Nigeria lost an estimated $2.8 billion in the second half of 2018 largely as a result of oil and maritime crimes, including piracy, a report released by United Nations Office for West Africa and Sahel (UNOWAS) last Monday in New York states.
The report, which covered a six months period from July 1 to December 31, 2018, said these activities, which occurred off the coast of West Africa, had inhibited the development and tranquillity in the region.
Between January 1 and November 23 2018, there were 82 reported cases of maritime crimes and piracy in the Gulf of Guinea, the report stated, adding that the incidences of drug trafficking in the length and breadth of West Africa and the Sahel gained more prominence in 2018 compared to 2017.
The weight of cocaine seized from traffickers in Nigeria, Benin Republic and Gambia was more than 50 kilograms, the report said. Joint interdiction task forces seized more than 6kg of methamphetamines, 2.6 tonnes of cannabis and 8kg of heroine, which is 50% higher than the quantity confiscated in the first half of 2018, the report noted. It added that drug production was becoming more severe as 100kg of hard drugs are under the grasp of authorities within the region.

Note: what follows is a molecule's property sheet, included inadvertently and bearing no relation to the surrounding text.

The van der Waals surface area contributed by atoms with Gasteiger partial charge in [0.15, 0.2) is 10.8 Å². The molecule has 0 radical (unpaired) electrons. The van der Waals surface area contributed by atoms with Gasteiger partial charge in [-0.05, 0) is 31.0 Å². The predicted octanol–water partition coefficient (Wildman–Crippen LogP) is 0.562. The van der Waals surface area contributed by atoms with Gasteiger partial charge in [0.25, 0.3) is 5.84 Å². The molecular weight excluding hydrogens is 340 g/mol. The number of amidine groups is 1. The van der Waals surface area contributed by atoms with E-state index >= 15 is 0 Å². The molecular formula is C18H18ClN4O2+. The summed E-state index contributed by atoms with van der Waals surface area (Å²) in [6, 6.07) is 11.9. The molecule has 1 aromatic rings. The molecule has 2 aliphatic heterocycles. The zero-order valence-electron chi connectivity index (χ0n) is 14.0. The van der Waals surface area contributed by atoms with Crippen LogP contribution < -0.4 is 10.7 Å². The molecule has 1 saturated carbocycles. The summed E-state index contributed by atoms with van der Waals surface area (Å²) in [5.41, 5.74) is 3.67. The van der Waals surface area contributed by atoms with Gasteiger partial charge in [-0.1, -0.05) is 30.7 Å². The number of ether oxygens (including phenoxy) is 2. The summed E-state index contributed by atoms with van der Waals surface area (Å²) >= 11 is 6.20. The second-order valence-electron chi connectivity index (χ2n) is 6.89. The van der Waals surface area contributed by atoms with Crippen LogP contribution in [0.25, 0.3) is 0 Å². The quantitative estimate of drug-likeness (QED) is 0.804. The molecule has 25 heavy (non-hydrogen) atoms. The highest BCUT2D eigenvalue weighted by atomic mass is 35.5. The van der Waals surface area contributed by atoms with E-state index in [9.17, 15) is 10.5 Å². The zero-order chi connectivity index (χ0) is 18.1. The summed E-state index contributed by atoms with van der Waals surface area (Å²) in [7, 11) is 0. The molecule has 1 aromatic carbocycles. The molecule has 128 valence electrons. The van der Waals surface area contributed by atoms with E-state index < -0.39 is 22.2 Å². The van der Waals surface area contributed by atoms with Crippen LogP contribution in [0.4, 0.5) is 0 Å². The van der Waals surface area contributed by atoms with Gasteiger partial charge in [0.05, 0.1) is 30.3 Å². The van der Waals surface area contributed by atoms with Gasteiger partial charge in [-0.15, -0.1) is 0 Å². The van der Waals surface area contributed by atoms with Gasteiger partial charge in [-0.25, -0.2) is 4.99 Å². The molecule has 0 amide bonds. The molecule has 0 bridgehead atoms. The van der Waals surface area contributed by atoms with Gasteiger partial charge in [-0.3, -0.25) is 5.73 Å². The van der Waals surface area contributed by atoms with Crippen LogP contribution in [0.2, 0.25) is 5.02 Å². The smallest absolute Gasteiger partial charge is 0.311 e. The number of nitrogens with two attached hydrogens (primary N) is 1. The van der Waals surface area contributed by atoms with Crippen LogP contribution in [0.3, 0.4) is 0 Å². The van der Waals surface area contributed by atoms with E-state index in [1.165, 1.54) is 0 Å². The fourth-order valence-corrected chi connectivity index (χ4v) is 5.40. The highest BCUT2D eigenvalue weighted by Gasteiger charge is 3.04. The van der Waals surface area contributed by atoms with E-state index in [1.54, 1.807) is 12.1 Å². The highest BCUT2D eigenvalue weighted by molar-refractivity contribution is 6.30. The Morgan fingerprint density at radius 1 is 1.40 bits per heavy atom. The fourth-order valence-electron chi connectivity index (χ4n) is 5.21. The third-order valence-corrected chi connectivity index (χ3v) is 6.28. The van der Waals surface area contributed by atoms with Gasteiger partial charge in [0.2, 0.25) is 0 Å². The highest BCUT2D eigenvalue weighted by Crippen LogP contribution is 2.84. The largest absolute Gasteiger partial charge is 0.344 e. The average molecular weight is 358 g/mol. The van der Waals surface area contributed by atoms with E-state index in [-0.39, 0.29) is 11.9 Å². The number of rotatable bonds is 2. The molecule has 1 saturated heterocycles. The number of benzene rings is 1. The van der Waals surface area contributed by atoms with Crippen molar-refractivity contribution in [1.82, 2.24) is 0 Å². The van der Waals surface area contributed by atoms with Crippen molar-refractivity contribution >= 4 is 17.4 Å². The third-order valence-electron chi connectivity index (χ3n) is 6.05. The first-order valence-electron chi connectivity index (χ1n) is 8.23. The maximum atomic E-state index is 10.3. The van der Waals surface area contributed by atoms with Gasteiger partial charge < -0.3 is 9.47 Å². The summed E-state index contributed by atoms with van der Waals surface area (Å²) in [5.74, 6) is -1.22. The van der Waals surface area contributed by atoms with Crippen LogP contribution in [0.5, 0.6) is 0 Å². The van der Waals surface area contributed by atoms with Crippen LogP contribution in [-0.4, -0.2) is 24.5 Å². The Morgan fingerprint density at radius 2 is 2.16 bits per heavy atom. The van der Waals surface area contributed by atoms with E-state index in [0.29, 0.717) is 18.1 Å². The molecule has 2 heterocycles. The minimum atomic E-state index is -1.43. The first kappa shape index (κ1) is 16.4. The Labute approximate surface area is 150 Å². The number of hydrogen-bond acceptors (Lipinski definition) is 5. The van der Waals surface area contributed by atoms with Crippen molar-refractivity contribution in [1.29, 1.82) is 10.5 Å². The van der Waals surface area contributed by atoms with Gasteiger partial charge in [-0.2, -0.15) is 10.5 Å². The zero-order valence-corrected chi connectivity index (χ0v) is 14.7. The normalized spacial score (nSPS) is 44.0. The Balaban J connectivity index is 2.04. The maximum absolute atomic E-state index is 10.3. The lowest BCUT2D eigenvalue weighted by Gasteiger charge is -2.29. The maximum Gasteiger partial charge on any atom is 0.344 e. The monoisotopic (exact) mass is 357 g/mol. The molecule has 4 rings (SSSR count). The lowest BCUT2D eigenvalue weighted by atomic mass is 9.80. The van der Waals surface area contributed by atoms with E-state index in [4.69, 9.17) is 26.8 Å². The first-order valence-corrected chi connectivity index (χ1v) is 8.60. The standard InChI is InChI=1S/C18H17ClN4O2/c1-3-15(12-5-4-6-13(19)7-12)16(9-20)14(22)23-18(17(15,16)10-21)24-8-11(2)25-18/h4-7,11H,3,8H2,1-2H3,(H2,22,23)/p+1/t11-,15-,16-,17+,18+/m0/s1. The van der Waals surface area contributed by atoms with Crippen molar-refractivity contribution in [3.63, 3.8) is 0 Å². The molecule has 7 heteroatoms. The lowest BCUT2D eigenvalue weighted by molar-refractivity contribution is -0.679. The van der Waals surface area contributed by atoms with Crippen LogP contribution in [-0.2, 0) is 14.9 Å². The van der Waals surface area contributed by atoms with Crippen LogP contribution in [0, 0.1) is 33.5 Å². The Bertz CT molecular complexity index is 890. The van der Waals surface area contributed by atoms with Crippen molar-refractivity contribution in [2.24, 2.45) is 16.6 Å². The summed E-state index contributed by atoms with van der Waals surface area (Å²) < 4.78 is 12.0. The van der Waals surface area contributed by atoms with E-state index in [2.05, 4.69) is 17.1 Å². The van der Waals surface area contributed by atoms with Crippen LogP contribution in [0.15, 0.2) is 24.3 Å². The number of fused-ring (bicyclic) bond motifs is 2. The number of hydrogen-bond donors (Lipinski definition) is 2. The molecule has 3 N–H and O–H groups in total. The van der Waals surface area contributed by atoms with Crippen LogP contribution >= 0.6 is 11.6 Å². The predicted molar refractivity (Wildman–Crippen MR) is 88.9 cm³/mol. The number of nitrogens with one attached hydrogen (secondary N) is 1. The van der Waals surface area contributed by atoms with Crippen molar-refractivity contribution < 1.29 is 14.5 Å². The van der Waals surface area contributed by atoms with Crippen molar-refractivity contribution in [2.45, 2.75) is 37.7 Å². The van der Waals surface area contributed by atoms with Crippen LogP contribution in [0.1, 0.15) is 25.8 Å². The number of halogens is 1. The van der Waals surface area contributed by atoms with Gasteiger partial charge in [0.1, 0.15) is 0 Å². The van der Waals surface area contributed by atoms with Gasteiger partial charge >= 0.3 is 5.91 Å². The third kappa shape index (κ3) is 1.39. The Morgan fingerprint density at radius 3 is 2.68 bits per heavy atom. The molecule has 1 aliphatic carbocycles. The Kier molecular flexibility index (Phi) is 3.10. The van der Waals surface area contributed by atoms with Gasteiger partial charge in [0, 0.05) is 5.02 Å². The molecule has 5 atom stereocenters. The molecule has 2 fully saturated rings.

The report stated that outburst of violence was recorded in a number of states across the federation especially in the Middle Belt and North-East zone, while that clash between Fulani herdsmen and farmers was prominent in the period covered.
However, Gbenga Ojewoye, a political economist, pointed that the violent crises between Fulani herdsmen and sedentary farmers is not a strange phenomenon in Nigeria as the crises have been in existence for decades.
Lack of effective policies on land management, limited enforcement of existing pastoral laws, climate change adaptation policies, political and economic interests, abrasion of traditional conflict resolution strategies and illegal acquisition of arms and ammunition are responsible for the conflicts, the report said. Other contributory factors include demographic pressures, desertification as well as loss of grazing reserves and transhumance routes, it said.
Within the timeframe covered, the report noted that conflicts between farmers and herders led to extensive loss of lives, properties, livelihood, population displacements and human rights infringements and abuses.
UNOWAS works closely with the African Union, ECOWAS and other regional partners to support region-wide solutions to cross-cutting threats to peace and security, such as terrorism, violent extremism, transnational organised crimes, piracy and maritime insecurity.